The End of the Trail





We finally made it to the finish line of NaBloPoMo!


The End of the Trail (Cowboy & Western Heritage Museum, Oklahoma)

Thinking about endings, I remembered this statue from the Cowboy and Western Heritage Museum in Oklahoma City. The statue is lucky it survived at all, but it has become an iconic image over the years.

In 1894, James Earle Fraser designed the model for this sculpture out of a desire to portray the removal of Native American peoples from their ancestral lands, and the end of their way of life. This 18 foot plaster version was created for the 1915 Panama-Pacific International Exposition in San Francisco;  it was enormously popular, and was widely reproduced in postcards and miniature curios.

Fraser hoped his masterpiece would be cast in bronze and placed on Presidio Point overlooking San Francisco Bay as a lasting memorial, but scarcity of resources during World War I made that impossible. Instead, the plaster was cut up and discarded at the end of the exposition. In 1920, some sympathetic people salvaged the plaster and reassembled the sculpture; it stood in Mooney Grove Park near Visalia for 48 years.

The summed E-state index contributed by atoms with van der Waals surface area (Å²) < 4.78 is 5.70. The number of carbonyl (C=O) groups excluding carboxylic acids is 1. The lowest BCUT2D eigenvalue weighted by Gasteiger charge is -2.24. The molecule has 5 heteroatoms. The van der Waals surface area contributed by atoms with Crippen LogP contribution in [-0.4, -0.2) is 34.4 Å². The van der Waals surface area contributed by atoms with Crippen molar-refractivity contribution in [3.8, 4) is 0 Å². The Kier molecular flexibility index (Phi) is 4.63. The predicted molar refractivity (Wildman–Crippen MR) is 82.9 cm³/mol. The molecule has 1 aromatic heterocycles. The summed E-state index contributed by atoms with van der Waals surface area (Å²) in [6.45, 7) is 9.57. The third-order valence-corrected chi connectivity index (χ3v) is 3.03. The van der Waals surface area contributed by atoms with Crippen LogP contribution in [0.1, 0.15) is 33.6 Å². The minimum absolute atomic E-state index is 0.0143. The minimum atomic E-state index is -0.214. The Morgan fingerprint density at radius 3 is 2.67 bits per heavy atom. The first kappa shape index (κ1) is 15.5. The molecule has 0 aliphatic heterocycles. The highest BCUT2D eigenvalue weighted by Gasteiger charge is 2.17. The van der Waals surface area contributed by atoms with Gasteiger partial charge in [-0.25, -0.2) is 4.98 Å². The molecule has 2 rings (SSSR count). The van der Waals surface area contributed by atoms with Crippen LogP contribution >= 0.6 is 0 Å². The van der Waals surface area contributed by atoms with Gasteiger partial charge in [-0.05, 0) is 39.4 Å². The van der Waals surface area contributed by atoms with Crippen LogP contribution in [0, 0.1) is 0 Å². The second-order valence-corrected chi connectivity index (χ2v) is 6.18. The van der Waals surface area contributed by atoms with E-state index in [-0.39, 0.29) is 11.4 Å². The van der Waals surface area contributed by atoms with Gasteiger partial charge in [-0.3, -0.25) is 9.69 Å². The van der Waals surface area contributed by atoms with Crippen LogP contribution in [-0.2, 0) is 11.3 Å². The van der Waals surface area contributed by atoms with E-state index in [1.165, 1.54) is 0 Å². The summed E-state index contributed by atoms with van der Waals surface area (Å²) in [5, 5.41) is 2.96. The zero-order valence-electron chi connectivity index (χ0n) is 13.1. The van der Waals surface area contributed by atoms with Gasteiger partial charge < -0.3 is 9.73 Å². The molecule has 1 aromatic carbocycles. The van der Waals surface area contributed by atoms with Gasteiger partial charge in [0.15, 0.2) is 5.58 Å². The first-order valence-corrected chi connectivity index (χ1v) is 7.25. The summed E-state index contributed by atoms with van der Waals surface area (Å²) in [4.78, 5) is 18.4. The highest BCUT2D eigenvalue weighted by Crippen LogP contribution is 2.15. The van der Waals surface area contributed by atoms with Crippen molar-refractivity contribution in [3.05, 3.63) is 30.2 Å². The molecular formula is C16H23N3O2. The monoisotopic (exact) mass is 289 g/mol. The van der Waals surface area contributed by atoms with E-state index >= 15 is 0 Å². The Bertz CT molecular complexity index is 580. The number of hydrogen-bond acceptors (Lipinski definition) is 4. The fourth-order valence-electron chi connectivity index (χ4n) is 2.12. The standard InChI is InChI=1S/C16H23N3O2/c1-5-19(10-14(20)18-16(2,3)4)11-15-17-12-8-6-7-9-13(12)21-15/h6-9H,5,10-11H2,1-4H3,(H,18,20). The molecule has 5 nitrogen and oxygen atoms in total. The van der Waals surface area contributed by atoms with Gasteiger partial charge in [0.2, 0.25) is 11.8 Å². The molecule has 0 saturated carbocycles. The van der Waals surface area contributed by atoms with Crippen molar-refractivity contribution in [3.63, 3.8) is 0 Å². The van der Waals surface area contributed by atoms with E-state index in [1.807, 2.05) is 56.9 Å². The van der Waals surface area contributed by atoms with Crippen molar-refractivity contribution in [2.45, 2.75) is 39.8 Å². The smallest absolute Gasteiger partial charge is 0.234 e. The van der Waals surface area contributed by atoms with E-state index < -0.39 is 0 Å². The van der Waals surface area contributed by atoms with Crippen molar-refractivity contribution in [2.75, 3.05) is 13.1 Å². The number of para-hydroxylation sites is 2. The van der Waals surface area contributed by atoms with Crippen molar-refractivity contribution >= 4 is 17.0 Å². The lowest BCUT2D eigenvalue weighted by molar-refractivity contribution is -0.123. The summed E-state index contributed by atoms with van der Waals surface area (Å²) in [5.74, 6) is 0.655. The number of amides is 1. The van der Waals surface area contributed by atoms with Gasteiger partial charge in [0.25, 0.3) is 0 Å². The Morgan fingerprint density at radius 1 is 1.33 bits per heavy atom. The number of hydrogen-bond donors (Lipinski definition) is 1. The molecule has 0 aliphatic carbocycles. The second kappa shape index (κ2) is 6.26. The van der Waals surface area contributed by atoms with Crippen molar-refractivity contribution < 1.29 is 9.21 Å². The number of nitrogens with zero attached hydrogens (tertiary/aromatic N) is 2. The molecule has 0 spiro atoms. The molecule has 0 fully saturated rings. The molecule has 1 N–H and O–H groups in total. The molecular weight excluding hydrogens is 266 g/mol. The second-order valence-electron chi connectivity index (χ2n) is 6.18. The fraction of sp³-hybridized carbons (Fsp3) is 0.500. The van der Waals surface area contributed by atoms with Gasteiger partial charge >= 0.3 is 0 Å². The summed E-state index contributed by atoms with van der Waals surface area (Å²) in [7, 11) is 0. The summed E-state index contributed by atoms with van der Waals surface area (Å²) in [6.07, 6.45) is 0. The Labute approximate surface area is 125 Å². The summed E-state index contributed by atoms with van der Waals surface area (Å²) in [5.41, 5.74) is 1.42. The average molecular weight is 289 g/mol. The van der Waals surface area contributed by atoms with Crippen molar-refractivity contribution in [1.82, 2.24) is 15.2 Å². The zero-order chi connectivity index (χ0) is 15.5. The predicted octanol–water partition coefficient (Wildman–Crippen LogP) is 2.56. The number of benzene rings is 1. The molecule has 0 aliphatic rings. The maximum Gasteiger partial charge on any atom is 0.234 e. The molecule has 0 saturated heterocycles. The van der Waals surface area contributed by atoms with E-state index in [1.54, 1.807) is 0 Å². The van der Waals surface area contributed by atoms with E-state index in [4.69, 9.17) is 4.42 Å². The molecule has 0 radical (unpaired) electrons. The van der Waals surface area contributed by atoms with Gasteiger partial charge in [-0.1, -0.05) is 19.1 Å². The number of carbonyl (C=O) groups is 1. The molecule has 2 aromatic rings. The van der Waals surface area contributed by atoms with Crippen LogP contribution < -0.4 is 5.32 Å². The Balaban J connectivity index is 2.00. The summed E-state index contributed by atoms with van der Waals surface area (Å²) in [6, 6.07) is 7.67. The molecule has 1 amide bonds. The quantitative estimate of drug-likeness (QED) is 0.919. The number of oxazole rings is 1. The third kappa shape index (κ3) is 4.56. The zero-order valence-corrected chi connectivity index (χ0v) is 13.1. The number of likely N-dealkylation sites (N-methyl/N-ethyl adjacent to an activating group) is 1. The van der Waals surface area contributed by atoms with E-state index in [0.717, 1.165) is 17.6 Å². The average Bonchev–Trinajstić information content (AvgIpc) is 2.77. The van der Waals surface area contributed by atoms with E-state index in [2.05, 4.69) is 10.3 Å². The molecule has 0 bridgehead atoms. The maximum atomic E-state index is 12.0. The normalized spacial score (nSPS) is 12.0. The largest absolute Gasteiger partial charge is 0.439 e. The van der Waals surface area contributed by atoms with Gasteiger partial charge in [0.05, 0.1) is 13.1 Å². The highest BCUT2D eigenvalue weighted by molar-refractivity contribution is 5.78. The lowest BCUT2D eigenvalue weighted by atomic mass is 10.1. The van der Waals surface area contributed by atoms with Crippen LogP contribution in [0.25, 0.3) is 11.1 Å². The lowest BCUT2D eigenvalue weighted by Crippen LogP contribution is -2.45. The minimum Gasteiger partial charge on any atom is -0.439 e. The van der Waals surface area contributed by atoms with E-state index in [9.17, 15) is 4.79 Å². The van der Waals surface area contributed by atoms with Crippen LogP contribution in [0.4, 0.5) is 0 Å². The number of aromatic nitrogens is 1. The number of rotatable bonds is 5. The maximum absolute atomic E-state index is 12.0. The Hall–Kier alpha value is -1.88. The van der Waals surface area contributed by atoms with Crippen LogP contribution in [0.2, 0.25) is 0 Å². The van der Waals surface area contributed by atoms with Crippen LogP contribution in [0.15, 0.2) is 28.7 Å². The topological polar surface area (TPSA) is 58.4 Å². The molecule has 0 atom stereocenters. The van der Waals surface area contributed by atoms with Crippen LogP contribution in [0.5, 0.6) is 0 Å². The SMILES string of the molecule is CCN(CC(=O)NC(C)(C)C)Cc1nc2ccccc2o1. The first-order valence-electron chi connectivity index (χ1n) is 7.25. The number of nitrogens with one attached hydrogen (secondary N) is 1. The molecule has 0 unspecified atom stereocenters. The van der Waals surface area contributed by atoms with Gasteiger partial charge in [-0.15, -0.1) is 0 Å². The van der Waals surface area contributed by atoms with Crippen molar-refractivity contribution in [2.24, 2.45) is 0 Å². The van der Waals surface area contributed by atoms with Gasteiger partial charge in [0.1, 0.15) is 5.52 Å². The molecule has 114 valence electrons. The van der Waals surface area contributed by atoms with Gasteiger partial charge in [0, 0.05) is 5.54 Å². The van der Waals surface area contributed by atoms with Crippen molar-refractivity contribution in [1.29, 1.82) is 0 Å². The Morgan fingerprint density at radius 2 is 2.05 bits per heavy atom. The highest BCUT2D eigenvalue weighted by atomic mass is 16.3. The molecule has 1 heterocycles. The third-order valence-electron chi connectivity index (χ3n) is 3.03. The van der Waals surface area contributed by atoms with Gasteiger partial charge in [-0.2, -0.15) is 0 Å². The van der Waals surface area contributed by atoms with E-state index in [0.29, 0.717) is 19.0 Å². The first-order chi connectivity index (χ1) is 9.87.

In 1968, the National Cowboy Hall of Fame acquired the sculpture; finally, in 1994, it found its current home in Oklahoma City.

Now think about what the Native American tribes endured: removed from their lands, broken apart and scattered, forgotten, brought to new lands, again removed, eventually ending up on reservations (many in Oklahoma). Now they are a tourist attraction.

Did this sculpture not relive the whole tragedy in itself? It is more than a monument; it is an encapsulated history, a silent soul.


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